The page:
You are on page 1of 10

Hydrodynamic Models of Quantum Mechanics

Oscar Chavoya-Aceves Camelback High School Mathematics Department 4612 North 28th Street Phoenix, Arizona, 85016 USA ochavoya@iteso.mx

May 30, 2002.

Abstract

Schrodinger equation for spin-less particles has an exact hydrodynamic model, which can be used to study quantum transitions, using causal functions. This has the potential to throw light on the nature of quantum entanglement, which is not studied here. Keywords: Quantum Mechanics; Hydrodynamics; Bohm-Aharonov Ef- fect; Electromagnetic Theory. PACS: 03.65.G; 03.30.

1

Introduction

As we’ll see, there is a complete hydrodynamic model of the motion of a spin-less quantum particle in an external field, in such manner that to each stationary state there corresponds a steady flux of the model. Given that there is a well defined procedure to transform wave func- tions into hydrodynamic fields, and viceversa, this opens the possibility of studying quantum transitions as unsteady fluxes. The use of this method could throw light on the nature of quantum entanglement, which is not studied in this paper, since the hydrodynamic analogy is valid even for many-particle systems, at least when the masses are equal. In absence of magnetic fields, the hydrodynamic field, which is the quantum field of velocity, defined as the quotient of the current of proba- bility and the corresponding density, represents a potential motion. If there is a magnetic field the velocity becomes rotational, and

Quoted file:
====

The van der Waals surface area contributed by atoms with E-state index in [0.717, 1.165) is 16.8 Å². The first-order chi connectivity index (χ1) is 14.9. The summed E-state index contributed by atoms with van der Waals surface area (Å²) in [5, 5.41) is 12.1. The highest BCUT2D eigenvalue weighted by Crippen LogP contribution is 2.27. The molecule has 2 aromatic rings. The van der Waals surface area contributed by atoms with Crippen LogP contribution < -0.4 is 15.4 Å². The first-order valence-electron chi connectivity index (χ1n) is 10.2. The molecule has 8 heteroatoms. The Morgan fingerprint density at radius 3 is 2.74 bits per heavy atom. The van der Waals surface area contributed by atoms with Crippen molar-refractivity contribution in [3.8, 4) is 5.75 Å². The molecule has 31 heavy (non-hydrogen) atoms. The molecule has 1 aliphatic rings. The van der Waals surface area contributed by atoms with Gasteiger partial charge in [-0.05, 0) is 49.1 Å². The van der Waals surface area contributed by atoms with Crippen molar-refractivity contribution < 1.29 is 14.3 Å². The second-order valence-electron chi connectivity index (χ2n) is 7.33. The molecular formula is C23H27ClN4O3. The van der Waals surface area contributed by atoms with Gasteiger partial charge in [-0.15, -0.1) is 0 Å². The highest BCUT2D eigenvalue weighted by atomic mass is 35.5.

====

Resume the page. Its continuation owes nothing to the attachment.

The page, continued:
e

∇ × v = mc H,

Submitted to Physics Letters A (05/30/02).

1

(1)